I’ve never organized my travel plans around a checklist—such as summiting the highest point in every state or making it to every national park—but I know many people who love this type of challenge. If you’re looking to dip your toes into this style of travel, Frederick County’s Art on Main project could be the perfect way to begin. This public art installation makes a great foundation for exploring five historic Main Street communities: New Market, Brunswick, Thurmont, Middletown, and Frederick.
With support from Visit Frederick, these communities commissioned five original sculptures by ceramicist Parran Collery back in 2019 as a way to connect these towns in a manner that highlights their commonalities but also celebrates the unique experiences each has to offer. Collery, a southern Maryland resident who cites nature as a major inspiration for her work, invited locals to submit their own floral designs that she turned into individual clay tiles on the sculptures. The works, which are constructed of styrofoam, fiberglass, and cement, were installed at outdoor locations in autumn 2020 and will remain on display through this fall.
Art on Main offers a glimpse of all that Frederick County has to offer. From the town of New Market, population 650, to the City of Frederick which is roughly 100 times that size, Collery designed the sculptures to reflect the character of each site. You’ll see her interpretation of Brunswick’s railroading heritage, the sweeping mountain views from Thurmont, and the farmland of the Middletown Valley. By my calculations, you’d be traveling about 60 miles total to visit each of the sculptures. While my family and I love making a day trip from our home in Baltimore to the Frederick area, I would recommend turning this into a weekend getaway if you wish to visit all five towns.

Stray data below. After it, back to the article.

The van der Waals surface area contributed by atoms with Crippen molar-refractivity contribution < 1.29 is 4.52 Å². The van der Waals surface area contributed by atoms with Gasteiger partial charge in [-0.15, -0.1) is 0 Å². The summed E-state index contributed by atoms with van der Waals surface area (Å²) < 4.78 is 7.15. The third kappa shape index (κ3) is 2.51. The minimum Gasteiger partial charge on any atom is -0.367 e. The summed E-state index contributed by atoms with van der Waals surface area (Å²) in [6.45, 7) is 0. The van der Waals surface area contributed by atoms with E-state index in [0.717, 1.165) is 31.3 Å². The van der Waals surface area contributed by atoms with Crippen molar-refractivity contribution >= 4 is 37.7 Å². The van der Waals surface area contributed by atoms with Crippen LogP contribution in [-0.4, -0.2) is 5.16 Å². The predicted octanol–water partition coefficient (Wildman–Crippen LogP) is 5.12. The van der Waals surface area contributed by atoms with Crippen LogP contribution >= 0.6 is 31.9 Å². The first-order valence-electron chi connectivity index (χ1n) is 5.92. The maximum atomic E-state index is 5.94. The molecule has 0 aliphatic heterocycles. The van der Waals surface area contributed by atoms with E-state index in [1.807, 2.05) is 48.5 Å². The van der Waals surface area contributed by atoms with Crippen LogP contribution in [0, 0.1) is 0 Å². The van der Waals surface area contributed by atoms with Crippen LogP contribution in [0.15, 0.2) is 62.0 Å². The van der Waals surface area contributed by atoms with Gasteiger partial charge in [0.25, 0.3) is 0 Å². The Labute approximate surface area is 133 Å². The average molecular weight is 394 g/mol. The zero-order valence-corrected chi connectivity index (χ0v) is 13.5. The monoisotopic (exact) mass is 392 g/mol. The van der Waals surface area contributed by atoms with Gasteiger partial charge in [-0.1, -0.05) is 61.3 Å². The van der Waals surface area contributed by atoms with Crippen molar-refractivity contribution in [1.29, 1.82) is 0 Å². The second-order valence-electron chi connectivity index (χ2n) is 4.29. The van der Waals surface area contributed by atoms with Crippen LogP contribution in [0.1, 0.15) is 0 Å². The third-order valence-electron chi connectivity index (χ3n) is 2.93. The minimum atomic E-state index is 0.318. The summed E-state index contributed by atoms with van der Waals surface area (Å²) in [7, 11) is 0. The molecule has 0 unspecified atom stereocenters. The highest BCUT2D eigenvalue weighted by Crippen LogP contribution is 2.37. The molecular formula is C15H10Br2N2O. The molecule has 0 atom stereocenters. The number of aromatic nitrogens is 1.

Town of New Market: Art & Imagination
We loaded up the car on a humid day in August and were in the Town of New Market in less than an hour. This sculpture isn’t quite “on main” but rather on the block parallel to it, facing the “new” town hall at 40 South Alley. The motif of this work is butterflies, which represent an “ancient symbol of transformation, hope, and perseverance,” though butterflies appear on many of the sculptures.
The abundance of antique shops, the well-preserved historic district, and participation along the Heart of the Civil War GeoTrail make New Market an ideal destination for history lovers. The town of New Market describes itself as a “colonial rest stop” along the National Road that flourished until the railroad surpassed travel by foot, wagon, and stagecoach in the mid-1800s. Today, the Historic National Road that runs through New Market is part of the Maryland Scenic Byway. Along this corridor you’ll find The Original Playhouse Children’s Museum, a sensory playground for children ages 3-8; Stage Line Coffee Roasters; Peridot, a wellness space and store for healing items such as crystals, candles, and essential oils; and The Derby restaurant and its sidekick, The Derby Cone.